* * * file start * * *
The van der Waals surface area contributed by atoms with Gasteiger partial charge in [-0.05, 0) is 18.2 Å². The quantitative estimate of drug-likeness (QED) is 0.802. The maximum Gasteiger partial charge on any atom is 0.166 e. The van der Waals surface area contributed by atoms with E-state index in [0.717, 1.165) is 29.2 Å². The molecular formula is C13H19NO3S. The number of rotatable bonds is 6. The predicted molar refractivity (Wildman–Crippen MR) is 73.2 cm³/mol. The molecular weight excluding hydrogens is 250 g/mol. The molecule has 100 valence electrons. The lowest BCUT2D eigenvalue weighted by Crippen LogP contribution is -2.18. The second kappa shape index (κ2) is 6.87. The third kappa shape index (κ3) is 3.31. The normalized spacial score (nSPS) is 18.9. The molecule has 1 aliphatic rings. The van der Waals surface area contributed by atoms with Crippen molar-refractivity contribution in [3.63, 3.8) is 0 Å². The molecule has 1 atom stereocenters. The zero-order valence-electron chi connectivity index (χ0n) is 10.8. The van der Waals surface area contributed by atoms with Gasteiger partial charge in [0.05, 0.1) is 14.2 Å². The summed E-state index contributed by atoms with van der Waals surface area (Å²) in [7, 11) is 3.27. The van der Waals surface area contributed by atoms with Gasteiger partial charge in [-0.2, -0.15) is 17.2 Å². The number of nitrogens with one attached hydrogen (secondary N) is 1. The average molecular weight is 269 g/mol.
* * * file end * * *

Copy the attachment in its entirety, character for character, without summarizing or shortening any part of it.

The van der Waals surface area contributed by atoms with Gasteiger partial charge in [-0.05, 0) is 18.2 Å². The quantitative estimate of drug-likeness (QED) is 0.802. The maximum Gasteiger partial charge on any atom is 0.166 e. The van der Waals surface area contributed by atoms with E-state index in [0.717, 1.165) is 29.2 Å². The molecular formula is C13H19NO3S. The number of rotatable bonds is 6. The predicted molar refractivity (Wildman–Crippen MR) is 73.2 cm³/mol. The molecular weight excluding hydrogens is 250 g/mol. The molecule has 100 valence electrons. The lowest BCUT2D eigenvalue weighted by Crippen LogP contribution is -2.18. The second kappa shape index (κ2) is 6.87. The third kappa shape index (κ3) is 3.31. The normalized spacial score (nSPS) is 18.9. The molecule has 1 aliphatic rings. The van der Waals surface area contributed by atoms with Crippen molar-refractivity contribution in [3.63, 3.8) is 0 Å². The molecule has 1 atom stereocenters. The zero-order valence-electron chi connectivity index (χ0n) is 10.8. The van der Waals surface area contributed by atoms with Gasteiger partial charge in [0.05, 0.1) is 14.2 Å². The summed E-state index contributed by atoms with van der Waals surface area (Å²) in [7, 11) is 3.27. The van der Waals surface area contributed by atoms with Gasteiger partial charge in [-0.2, -0.15) is 17.2 Å². The number of nitrogens with one attached hydrogen (secondary N) is 1. The average molecular weight is 269 g/mol.